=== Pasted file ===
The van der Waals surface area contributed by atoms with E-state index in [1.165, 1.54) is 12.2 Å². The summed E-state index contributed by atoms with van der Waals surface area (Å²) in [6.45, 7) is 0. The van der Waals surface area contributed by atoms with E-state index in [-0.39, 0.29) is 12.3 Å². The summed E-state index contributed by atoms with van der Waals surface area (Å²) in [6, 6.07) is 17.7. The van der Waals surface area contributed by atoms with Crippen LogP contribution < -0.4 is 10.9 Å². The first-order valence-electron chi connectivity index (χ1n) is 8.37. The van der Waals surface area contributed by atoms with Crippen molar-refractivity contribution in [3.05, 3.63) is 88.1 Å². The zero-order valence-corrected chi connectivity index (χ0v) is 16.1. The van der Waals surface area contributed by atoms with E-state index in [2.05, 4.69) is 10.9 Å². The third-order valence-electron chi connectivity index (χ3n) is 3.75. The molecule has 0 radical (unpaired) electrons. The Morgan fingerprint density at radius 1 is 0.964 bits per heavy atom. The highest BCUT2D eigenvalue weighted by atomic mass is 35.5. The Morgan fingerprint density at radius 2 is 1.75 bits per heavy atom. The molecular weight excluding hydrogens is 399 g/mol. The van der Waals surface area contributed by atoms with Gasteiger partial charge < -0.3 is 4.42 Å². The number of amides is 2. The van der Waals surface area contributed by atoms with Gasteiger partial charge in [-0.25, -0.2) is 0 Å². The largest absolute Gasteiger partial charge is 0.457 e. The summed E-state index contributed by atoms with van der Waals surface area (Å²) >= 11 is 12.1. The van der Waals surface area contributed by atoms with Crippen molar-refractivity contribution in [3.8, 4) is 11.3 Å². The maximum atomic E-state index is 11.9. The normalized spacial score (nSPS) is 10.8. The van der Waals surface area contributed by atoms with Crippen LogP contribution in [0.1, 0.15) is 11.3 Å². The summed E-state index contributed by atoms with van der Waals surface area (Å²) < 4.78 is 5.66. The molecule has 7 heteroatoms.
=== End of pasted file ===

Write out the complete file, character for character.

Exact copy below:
The van der Waals surface area contributed by atoms with E-state index in [1.165, 1.54) is 12.2 Å². The summed E-state index contributed by atoms with van der Waals surface area (Å²) in [6.45, 7) is 0. The van der Waals surface area contributed by atoms with E-state index in [-0.39, 0.29) is 12.3 Å². The summed E-state index contributed by atoms with van der Waals surface area (Å²) in [6, 6.07) is 17.7. The van der Waals surface area contributed by atoms with Crippen LogP contribution < -0.4 is 10.9 Å². The first-order valence-electron chi connectivity index (χ1n) is 8.37. The van der Waals surface area contributed by atoms with Crippen molar-refractivity contribution in [3.05, 3.63) is 88.1 Å². The zero-order valence-corrected chi connectivity index (χ0v) is 16.1. The van der Waals surface area contributed by atoms with E-state index in [2.05, 4.69) is 10.9 Å². The third-order valence-electron chi connectivity index (χ3n) is 3.75. The molecule has 0 radical (unpaired) electrons. The Morgan fingerprint density at radius 1 is 0.964 bits per heavy atom. The highest BCUT2D eigenvalue weighted by atomic mass is 35.5. The Morgan fingerprint density at radius 2 is 1.75 bits per heavy atom. The molecular weight excluding hydrogens is 399 g/mol. The van der Waals surface area contributed by atoms with Gasteiger partial charge < -0.3 is 4.42 Å². The number of amides is 2. The van der Waals surface area contributed by atoms with Gasteiger partial charge in [-0.25, -0.2) is 0 Å². The largest absolute Gasteiger partial charge is 0.457 e. The summed E-state index contributed by atoms with van der Waals surface area (Å²) >= 11 is 12.1. The van der Waals surface area contributed by atoms with Crippen molar-refractivity contribution in [3.8, 4) is 11.3 Å². The maximum atomic E-state index is 11.9. The normalized spacial score (nSPS) is 10.8. The van der Waals surface area contributed by atoms with Crippen LogP contribution in [0.1, 0.15) is 11.3 Å². The summed E-state index contributed by atoms with van der Waals surface area (Å²) < 4.78 is 5.66. The molecule has 7 heteroatoms.